In a 1926 Improvement Era the M.I.A. reading course included four books: ‘The Book of Mormon, 50c; by mail, 60c. Prophecies of Joseph Smith and Their Fulfilment, by Nephi L. Morris, $1.50; by mail, $1.50. Hugh Wynne, a novel, by S. Weir Mitchell, $1.25; by mail, $1.35. Wild Life in the Rockies, Enos A. Mills, $2.50; by mail, $2.60.’ (Priesthood Quorums, Improvement Era, 1926, Vol. Xxix. July, 1926 No. 9 .)
The ‘Joint Advance Senior Class’ had two manuals to choose from ‘1. Heroes of Science, by Dr. F. S. Harris and N. I. Butt. 2. Rational Theology, by Dr. John A. Widtsoe.’ (Priesthood Quorums, Improvement Era, 1926, Vol. Xxix. July, 1926 No. 9 .)
Although, I was aware that the Church used other literature in their Auxiliaries I was not aware that they used a quite wide selection of literature. Although my initial reaction to these efforts was positive, I am not convinced that this would be a good thing today.
My positive reaction centered around the possibilities of a Church that encouraged its members to fulfill the admonition in D&C 88 to become educated. However, on reflection I began to wonder whether I needed to be told what books to read, or what interests to have. The Church has explicitly directed its members to try and learn all we can and this seems sufficient.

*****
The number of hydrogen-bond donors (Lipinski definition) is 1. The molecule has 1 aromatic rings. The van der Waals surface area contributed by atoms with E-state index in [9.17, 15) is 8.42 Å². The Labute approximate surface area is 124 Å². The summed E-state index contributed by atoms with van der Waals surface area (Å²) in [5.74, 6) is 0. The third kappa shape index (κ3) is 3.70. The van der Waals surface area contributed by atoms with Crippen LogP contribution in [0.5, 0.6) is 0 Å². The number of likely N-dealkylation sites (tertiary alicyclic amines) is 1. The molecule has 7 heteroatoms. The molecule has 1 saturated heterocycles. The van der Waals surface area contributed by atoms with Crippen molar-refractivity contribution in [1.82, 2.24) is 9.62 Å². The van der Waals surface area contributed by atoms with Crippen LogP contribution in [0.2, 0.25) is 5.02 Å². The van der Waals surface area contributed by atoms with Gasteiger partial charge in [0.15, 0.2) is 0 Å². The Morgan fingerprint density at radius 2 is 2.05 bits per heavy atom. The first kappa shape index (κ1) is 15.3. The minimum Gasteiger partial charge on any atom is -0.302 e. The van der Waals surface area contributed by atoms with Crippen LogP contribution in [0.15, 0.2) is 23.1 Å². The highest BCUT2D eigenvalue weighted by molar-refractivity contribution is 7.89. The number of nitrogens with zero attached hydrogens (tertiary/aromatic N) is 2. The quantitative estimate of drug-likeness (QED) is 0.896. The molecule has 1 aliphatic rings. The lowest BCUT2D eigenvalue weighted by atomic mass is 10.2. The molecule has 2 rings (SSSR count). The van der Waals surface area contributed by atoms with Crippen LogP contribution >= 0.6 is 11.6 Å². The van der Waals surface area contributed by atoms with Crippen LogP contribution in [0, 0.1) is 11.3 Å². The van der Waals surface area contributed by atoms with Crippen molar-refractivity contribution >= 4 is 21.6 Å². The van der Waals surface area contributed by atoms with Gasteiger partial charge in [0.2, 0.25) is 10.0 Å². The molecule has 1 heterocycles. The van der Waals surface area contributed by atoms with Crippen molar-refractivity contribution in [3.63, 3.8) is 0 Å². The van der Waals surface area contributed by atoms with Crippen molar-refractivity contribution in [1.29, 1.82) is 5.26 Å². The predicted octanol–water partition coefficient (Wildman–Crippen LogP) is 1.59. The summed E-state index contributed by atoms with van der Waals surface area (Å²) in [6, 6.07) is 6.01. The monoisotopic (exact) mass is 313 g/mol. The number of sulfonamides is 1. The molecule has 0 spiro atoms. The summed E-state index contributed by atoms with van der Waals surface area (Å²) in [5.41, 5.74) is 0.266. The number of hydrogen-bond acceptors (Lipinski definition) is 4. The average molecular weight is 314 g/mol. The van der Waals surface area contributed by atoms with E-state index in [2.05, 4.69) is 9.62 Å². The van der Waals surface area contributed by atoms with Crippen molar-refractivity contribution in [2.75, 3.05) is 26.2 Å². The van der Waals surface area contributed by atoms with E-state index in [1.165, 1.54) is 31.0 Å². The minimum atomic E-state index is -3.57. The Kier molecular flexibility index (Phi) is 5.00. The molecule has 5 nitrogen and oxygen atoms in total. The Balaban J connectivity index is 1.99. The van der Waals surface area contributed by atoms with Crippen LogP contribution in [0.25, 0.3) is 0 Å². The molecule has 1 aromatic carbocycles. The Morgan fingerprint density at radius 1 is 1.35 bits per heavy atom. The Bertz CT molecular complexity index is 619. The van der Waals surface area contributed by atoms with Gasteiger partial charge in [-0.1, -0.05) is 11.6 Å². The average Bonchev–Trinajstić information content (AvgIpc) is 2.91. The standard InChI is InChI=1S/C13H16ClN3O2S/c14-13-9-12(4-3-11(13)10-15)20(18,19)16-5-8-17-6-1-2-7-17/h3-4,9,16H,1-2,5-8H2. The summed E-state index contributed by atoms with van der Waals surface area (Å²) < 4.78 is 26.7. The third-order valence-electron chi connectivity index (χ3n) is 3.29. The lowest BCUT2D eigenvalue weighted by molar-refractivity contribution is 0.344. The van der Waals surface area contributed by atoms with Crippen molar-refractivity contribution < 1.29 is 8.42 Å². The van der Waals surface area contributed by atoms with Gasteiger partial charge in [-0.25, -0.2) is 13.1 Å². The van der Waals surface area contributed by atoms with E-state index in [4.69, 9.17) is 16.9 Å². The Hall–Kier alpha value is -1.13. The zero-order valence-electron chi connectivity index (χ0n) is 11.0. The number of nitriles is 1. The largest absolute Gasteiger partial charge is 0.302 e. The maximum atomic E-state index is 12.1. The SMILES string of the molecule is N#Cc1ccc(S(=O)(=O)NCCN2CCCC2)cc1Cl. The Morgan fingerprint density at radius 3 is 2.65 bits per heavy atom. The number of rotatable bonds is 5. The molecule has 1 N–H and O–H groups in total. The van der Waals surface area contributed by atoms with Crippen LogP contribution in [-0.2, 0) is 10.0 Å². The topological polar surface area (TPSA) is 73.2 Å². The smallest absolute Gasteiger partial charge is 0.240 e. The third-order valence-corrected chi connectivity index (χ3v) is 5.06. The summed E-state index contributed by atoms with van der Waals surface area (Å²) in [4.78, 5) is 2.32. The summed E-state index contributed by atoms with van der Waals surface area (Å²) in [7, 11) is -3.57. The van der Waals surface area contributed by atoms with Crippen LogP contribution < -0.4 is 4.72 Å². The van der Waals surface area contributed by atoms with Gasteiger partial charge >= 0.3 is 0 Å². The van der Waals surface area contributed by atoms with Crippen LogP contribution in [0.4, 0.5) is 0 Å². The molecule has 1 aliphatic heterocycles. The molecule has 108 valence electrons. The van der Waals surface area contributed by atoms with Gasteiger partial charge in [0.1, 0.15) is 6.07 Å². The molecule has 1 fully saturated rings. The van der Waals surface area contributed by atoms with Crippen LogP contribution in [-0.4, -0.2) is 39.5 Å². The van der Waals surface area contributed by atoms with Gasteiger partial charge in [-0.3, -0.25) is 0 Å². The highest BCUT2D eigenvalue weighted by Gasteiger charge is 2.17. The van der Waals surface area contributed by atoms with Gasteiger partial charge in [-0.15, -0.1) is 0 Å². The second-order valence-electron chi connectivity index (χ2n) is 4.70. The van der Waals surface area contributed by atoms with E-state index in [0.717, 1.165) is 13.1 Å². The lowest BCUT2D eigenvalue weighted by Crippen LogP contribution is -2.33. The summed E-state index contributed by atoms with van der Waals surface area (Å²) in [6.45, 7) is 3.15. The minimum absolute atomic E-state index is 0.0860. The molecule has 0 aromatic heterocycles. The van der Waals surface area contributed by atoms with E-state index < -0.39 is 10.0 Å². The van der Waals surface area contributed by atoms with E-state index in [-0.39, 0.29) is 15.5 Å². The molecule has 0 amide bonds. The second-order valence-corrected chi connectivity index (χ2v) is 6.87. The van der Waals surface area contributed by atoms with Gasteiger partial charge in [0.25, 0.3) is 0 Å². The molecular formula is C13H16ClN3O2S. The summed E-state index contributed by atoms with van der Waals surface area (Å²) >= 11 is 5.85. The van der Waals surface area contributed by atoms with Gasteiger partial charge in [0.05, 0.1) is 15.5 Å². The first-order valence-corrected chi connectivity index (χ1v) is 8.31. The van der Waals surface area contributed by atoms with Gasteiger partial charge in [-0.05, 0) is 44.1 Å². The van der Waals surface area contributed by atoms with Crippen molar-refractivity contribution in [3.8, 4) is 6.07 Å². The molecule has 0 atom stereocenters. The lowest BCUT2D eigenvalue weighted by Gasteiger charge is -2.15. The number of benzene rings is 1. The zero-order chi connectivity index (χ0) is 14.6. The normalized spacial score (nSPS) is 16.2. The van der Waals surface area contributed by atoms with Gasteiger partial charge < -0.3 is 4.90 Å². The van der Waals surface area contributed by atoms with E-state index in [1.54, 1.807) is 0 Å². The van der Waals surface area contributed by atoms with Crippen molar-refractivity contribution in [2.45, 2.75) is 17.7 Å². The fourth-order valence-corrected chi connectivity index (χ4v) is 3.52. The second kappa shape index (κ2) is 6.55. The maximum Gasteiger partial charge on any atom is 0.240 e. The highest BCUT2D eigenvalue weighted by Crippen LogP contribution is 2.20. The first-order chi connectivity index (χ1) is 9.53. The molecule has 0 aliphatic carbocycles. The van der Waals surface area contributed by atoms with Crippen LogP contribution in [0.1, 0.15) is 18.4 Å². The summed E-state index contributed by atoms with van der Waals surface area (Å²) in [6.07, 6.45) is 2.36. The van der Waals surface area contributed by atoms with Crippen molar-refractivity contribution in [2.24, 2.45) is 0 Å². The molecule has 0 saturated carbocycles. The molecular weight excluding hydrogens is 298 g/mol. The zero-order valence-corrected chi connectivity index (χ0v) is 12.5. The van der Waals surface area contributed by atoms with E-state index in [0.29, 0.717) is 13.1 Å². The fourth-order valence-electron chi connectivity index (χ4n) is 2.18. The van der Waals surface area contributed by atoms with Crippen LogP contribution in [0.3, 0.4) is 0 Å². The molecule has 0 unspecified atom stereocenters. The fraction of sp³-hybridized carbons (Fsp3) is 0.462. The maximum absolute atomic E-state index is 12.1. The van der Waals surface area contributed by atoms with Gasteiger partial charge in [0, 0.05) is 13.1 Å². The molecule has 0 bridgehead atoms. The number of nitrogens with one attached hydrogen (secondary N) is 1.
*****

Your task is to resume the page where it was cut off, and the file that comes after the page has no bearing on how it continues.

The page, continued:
Perhaps the Church’s growing assimilation (both socially and economically) has also made it less-important to direct and supply its members with other reading materials. Further is it possible that the Church’s correlation programmes, in trying to focus more directly on ‘core’ gospel principles, has decided to become less pro-active in directing the secular learning of the members of the Church. Although some have lamented correlation as a form of dumbing-down, I, for one, am grateful for this change.
In contrast, I wonder whether the Church could provide low cost literature for Saints in other parts of the world where access to books is something of a luxury, so although I feel that this is not something that I would benefit from, I sense that it might be positive for some other areas. In addition, the Elders Quorum President in our ward has recently asked that once a month someone share something that has inspired them that is not specifically LDS; a piece of poetry, art or music. Although I think there is something to be said for bringing in outside influences to our Sunday classes, I am not sure whether I want that to be too tightly controlled.
What are your thoughts about whether the Church should offer such materials to the Saints?